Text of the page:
The Product Path

What Does a Technical Product Manager Do?


Salil Sethi


In today's rapidly evolving tech landscape, the role of a Technical Product Manager (TPM) has become increasingly critical. With technology at the core of almost every product and service, understanding the intricacies of this role can provide valuable insights for companies looking to innovate and stay ahead in their respective industries.

This article will delve deep into the realm of the TPM, exploring their responsibilities, skills, and the impact they have on a product's journey from conception to launch.

The Core of Technical Product Management

At its heart, the role of a Technical Product Manager involves bridging the gap between the technical and business worlds.
A TPM must have a solid understanding of the technological aspects of the product, as well as the business acumen to understand market needs and strategize accordingly.

This dual focus enables them to guide the development team in building products that meet technical standards, fulfill customer needs, and drive business growth.

Strategic Vision and Product Roadmapping

One of the primary responsibilities of a TPM is defining the strategic vision for a product. This involves conducting market research, identifying customer needs, and understanding the competitive landscape. Armed with this information, a TPM crafts a product roadmap, outlining the timeline and key milestones for the product's development.

This roadmap guides the development team, ensuring everyone is aligned on the product's objectives and timeline.

Storytime: Let's illustrate the importance of strategic vision and product roadmapping with a story from the trenches.

Sophia, a Technical Product Manager at a burgeoning fintech startup, faced the daunting task of breaking into the crowded mobile payments market.

Unlike her peers who rushed towards feature-heavy releases, Sophia took a step back to meticulously research and understand her target users' pain points.

Armed with insights gathered from user interviews and market analysis, she crafted a lean, focused product roadmap that prioritized ease of use and security—a response to the overwhelming feedback about existing solutions being too complicated and feeling unsafe.

Under her guidance, the development team launched a beta version that resonated well with early users, thanks to its simplicity and robust security features.

Sophia's strategic vision differentiated her product in a saturated market and established a loyal user base eager for the full release.

Technical Oversight and Project Management

Technical oversight is a critical function of the TPM. This involves working closely with the development team to ensure that the product's technical aspects align with the strategic vision. A TPM must be deeply involved in the development process, from reviewing code to ensuring that the technology stack is appropriate for the product's goals.

Additionally, they play a key project management role, coordinating between different teams, managing timelines, and ensuring that the project stays on track.

Storytime: Jake's story best explains the critical role of technical oversight and project management in a TPM's job.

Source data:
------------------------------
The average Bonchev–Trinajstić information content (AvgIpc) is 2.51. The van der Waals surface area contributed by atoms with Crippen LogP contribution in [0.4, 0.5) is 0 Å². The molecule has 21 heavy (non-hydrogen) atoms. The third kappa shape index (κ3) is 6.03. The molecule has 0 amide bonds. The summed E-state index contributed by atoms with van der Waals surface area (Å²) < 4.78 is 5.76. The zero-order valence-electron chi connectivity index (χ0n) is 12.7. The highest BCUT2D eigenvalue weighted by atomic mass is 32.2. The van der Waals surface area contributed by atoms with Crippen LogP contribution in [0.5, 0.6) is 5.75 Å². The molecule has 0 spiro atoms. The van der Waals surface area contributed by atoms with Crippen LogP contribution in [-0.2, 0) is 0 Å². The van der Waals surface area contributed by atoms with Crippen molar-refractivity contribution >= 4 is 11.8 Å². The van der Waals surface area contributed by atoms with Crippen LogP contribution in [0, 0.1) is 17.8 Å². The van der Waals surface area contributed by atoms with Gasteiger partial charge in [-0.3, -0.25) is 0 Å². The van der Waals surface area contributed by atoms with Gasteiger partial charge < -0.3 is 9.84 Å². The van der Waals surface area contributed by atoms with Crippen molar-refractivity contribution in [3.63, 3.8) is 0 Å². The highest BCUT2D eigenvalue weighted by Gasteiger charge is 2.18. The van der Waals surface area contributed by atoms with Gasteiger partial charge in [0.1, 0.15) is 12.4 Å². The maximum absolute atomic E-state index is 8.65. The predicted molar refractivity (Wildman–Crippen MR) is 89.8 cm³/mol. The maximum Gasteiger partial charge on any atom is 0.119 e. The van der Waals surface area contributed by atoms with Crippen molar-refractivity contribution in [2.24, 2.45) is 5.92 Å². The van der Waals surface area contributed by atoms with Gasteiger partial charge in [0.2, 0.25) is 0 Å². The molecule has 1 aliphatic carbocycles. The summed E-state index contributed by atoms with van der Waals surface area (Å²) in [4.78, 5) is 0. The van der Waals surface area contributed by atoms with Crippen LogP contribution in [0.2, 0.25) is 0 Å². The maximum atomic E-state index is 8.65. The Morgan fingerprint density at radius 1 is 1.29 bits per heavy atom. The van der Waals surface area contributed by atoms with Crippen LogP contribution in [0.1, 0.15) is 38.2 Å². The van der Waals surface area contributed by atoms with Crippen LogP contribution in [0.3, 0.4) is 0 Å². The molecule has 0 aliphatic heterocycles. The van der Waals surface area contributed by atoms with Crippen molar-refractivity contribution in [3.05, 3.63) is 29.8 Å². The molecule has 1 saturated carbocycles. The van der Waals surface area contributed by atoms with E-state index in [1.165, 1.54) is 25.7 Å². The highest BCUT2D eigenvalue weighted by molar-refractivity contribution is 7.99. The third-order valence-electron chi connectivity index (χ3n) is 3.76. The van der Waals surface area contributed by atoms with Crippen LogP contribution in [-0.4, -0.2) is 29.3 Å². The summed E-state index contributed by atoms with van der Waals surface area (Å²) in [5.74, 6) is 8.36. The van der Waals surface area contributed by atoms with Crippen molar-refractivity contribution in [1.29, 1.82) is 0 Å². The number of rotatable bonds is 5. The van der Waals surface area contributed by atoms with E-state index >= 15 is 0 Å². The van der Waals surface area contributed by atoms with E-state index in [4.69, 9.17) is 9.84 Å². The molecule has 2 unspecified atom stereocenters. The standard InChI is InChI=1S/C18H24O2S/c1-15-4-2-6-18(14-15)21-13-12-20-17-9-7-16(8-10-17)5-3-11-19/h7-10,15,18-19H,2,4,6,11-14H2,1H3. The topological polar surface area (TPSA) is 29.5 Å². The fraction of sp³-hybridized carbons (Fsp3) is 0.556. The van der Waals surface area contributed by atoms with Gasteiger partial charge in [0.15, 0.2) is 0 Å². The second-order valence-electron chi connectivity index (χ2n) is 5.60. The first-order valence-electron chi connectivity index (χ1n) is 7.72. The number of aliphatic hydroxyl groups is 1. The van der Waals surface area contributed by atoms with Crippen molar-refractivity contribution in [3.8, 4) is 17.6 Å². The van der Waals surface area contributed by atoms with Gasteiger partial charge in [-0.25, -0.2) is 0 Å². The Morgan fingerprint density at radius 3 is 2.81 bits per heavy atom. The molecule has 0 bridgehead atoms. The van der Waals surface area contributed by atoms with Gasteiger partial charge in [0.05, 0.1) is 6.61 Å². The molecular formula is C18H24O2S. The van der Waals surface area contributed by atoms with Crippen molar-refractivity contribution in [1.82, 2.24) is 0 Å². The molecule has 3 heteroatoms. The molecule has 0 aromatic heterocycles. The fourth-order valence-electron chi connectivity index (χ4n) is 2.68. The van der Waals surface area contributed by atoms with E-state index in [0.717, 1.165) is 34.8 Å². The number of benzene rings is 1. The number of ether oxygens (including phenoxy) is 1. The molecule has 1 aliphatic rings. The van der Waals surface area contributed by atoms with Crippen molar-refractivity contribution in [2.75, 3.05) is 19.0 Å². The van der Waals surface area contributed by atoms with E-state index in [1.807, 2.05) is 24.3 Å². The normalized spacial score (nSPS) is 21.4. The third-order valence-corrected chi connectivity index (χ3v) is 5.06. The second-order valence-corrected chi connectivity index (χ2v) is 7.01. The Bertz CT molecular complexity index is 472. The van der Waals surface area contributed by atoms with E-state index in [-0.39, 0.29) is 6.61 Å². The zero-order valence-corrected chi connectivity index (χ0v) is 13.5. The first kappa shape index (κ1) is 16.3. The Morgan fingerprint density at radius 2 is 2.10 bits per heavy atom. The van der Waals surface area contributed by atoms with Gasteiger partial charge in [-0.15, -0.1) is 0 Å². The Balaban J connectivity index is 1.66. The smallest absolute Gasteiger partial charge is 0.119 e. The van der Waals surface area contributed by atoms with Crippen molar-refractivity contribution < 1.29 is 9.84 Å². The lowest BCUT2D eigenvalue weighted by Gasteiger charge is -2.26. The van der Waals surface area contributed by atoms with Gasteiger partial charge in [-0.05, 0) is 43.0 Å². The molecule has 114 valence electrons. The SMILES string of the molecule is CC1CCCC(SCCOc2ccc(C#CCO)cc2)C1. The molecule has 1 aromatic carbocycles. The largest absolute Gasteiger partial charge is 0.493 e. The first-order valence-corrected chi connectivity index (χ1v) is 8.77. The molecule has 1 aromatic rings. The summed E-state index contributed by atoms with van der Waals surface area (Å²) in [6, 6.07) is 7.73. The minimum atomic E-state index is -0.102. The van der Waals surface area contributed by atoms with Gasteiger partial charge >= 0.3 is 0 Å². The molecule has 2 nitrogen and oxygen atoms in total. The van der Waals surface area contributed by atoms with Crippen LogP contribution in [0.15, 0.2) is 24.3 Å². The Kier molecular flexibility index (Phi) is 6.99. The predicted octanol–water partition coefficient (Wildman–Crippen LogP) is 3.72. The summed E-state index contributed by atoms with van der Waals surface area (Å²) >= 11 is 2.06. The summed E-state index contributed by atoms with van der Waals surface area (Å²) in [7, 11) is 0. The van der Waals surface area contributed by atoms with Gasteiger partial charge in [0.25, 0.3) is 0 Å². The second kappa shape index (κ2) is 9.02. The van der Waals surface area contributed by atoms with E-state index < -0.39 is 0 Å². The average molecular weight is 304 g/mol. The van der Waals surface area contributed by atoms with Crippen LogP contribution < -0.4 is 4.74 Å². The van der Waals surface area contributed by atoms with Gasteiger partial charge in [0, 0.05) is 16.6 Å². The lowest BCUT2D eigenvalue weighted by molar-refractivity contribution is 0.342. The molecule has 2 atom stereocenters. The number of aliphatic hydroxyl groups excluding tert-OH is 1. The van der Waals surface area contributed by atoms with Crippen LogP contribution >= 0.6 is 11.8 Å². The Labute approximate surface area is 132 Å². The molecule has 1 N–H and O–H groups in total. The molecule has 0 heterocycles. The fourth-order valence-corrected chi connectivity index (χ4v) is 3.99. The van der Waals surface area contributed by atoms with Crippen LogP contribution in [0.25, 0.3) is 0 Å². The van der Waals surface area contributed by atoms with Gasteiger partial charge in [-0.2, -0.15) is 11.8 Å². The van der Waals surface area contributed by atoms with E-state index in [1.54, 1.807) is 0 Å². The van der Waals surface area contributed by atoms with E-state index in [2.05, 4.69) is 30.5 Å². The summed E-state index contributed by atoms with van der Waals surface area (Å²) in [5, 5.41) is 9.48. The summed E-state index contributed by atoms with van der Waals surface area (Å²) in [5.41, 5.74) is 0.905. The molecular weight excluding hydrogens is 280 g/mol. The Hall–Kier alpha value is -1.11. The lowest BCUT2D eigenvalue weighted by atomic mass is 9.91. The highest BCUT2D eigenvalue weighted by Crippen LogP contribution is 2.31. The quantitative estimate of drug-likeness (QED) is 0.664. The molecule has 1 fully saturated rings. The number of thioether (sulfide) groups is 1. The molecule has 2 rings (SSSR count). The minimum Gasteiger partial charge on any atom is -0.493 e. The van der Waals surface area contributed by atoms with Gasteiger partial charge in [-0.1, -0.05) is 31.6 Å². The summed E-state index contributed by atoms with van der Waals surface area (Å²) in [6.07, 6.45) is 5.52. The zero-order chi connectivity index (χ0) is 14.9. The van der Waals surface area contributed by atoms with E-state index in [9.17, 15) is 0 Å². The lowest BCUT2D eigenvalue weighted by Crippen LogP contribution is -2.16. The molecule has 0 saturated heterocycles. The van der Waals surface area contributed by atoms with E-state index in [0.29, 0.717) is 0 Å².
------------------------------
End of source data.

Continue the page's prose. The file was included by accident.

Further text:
Jake, a seasoned Technical Product Manager, found himself at the helm of a challenging project: integrating an AI-driven recommendation engine into an existing e-commerce platform.

The project's technical complexities were compounded by a tight timeline and a team unaccustomed to working with machine learning technologies. Jake rolled up his sleeves, diving deep into the technical details, facilitating knowledge-sharing sessions, and setting up a transparent project management system that tracked progress against the roadmap.

His hands-on approach demystified the technology for his team and kept the project on track, leading to a successful on-time launch.

The new feature was a hit, significantly boosting user engagement and sales, a testament to Jake's effective blend of technical oversight and meticulous project management.

Stakeholder Communication and Collaboration

Effective communication and collaboration with stakeholders are crucial for a TPM. This includes working closely with internal teams such as development, design, and marketing and external stakeholders like customers and partners.

A TPM acts as a liaison, ensuring that all parties are informed and engaged throughout the product development process. This involves translating technical details into business language for non-technical stakeholders and advocating for customer needs within the development team.

Storytime: The essence of stakeholder communication and collaboration comes alive in the story of Amina, a Technical Product Manager in the healthcare sector.

Amina was tasked with leading the development of a new patient management system designed to streamline operations for a network of clinics.

She quickly realized the project's success hinged not just on the development team's efforts but also on buy-in from clinic staff and administrators—groups with historically little engagement in the clinic's tech development process.

Amina organized a series of workshops and regular update meetings, creating a forum for dialogue where concerns could be aired and suggestions made.

Her efforts to demystify the technical aspects, solicit feedback, and actively incorporate it into the development process transformed potential skeptics into project champions.

When the system rolled out, it was met with enthusiasm rather than resistance, a direct result of Amina's commitment to inclusive and transparent communication.